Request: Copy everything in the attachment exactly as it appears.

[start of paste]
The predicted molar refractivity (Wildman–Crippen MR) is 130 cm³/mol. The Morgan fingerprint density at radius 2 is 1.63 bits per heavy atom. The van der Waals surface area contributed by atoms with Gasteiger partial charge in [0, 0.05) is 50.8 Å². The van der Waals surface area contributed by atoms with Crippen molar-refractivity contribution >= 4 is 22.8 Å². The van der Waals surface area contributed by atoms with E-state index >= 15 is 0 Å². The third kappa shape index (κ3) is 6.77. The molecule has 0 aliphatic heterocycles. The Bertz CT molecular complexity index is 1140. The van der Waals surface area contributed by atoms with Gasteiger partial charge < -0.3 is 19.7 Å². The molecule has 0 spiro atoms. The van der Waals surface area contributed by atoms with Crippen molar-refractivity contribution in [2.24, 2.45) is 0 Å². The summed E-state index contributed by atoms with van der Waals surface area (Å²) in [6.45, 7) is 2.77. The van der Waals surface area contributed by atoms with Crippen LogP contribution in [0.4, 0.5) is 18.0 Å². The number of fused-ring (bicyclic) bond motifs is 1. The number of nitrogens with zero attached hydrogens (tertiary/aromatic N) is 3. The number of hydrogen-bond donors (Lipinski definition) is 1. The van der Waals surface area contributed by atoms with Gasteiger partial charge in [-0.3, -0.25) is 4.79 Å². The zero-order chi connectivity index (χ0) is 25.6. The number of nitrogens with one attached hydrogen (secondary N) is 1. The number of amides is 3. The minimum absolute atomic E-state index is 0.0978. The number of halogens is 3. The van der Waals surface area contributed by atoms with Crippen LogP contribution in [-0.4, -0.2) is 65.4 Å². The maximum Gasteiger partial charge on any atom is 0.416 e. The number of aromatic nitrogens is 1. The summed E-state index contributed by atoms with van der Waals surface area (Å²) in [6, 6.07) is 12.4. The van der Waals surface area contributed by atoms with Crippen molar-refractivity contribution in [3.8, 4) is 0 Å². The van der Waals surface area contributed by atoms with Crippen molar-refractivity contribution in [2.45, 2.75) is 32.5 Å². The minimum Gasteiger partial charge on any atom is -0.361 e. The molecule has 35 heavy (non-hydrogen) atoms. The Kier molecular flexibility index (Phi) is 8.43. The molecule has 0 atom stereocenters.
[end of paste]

The predicted molar refractivity (Wildman–Crippen MR) is 130 cm³/mol. The Morgan fingerprint density at radius 2 is 1.63 bits per heavy atom. The van der Waals surface area contributed by atoms with Gasteiger partial charge in [0, 0.05) is 50.8 Å². The van der Waals surface area contributed by atoms with Crippen molar-refractivity contribution >= 4 is 22.8 Å². The van der Waals surface area contributed by atoms with E-state index >= 15 is 0 Å². The third kappa shape index (κ3) is 6.77. The molecule has 0 aliphatic heterocycles. The Bertz CT molecular complexity index is 1140. The van der Waals surface area contributed by atoms with Gasteiger partial charge < -0.3 is 19.7 Å². The molecule has 0 spiro atoms. The van der Waals surface area contributed by atoms with Crippen molar-refractivity contribution in [2.24, 2.45) is 0 Å². The summed E-state index contributed by atoms with van der Waals surface area (Å²) in [6.45, 7) is 2.77. The van der Waals surface area contributed by atoms with Crippen LogP contribution in [0.4, 0.5) is 18.0 Å². The number of fused-ring (bicyclic) bond motifs is 1. The number of nitrogens with zero attached hydrogens (tertiary/aromatic N) is 3. The number of hydrogen-bond donors (Lipinski definition) is 1. The van der Waals surface area contributed by atoms with Gasteiger partial charge in [-0.3, -0.25) is 4.79 Å². The zero-order chi connectivity index (χ0) is 25.6. The number of nitrogens with one attached hydrogen (secondary N) is 1. The number of amides is 3. The minimum absolute atomic E-state index is 0.0978. The number of halogens is 3. The van der Waals surface area contributed by atoms with Crippen LogP contribution in [-0.4, -0.2) is 65.4 Å². The maximum Gasteiger partial charge on any atom is 0.416 e. The number of aromatic nitrogens is 1. The summed E-state index contributed by atoms with van der Waals surface area (Å²) in [6, 6.07) is 12.4. The van der Waals surface area contributed by atoms with Crippen molar-refractivity contribution in [3.8, 4) is 0 Å². The van der Waals surface area contributed by atoms with Crippen molar-refractivity contribution in [2.45, 2.75) is 32.5 Å². The minimum Gasteiger partial charge on any atom is -0.361 e. The molecule has 35 heavy (non-hydrogen) atoms. The Kier molecular flexibility index (Phi) is 8.43. The molecule has 0 atom stereocenters.